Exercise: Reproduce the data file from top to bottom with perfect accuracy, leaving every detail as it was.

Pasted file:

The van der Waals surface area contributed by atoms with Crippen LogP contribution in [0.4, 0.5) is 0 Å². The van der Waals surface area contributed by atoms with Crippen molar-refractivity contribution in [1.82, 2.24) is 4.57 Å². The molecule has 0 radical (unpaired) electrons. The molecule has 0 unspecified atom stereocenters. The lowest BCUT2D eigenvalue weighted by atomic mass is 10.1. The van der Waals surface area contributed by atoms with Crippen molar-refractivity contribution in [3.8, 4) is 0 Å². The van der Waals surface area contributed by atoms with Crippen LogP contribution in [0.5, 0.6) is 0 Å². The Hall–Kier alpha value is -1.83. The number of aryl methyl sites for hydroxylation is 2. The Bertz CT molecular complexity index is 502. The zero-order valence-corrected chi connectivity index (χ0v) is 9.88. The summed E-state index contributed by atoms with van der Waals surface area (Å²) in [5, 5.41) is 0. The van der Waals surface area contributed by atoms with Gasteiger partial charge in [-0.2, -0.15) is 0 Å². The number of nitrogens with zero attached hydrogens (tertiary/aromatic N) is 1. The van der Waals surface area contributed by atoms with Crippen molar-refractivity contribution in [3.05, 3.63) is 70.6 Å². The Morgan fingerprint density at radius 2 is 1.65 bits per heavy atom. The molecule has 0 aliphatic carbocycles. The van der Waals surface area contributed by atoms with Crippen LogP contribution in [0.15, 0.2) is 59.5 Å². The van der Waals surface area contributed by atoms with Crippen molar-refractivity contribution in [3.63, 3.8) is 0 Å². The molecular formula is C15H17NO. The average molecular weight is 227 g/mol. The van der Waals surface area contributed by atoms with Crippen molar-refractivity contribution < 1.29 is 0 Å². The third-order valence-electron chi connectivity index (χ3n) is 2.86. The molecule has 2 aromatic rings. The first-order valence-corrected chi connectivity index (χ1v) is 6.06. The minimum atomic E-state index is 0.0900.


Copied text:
The van der Waals surface area contributed by atoms with Crippen LogP contribution in [0.4, 0.5) is 0 Å². The van der Waals surface area contributed by atoms with Crippen molar-refractivity contribution in [1.82, 2.24) is 4.57 Å². The molecule has 0 radical (unpaired) electrons. The molecule has 0 unspecified atom stereocenters. The lowest BCUT2D eigenvalue weighted by atomic mass is 10.1. The van der Waals surface area contributed by atoms with Crippen molar-refractivity contribution in [3.8, 4) is 0 Å². The van der Waals surface area contributed by atoms with Crippen LogP contribution in [0.5, 0.6) is 0 Å². The Hall–Kier alpha value is -1.83. The number of aryl methyl sites for hydroxylation is 2. The Bertz CT molecular complexity index is 502. The zero-order valence-corrected chi connectivity index (χ0v) is 9.88. The summed E-state index contributed by atoms with van der Waals surface area (Å²) in [5, 5.41) is 0. The van der Waals surface area contributed by atoms with Gasteiger partial charge in [-0.2, -0.15) is 0 Å². The number of nitrogens with zero attached hydrogens (tertiary/aromatic N) is 1. The van der Waals surface area contributed by atoms with Crippen molar-refractivity contribution in [3.05, 3.63) is 70.6 Å². The Morgan fingerprint density at radius 2 is 1.65 bits per heavy atom. The molecule has 0 aliphatic carbocycles. The van der Waals surface area contributed by atoms with Crippen LogP contribution in [0.15, 0.2) is 59.5 Å². The van der Waals surface area contributed by atoms with Crippen molar-refractivity contribution in [3.63, 3.8) is 0 Å². The molecular formula is C15H17NO. The average molecular weight is 227 g/mol. The van der Waals surface area contributed by atoms with Crippen molar-refractivity contribution < 1.29 is 0 Å². The third-order valence-electron chi connectivity index (χ3n) is 2.86. The molecule has 2 aromatic rings. The first-order valence-corrected chi connectivity index (χ1v) is 6.06. The minimum atomic E-state index is 0.0900.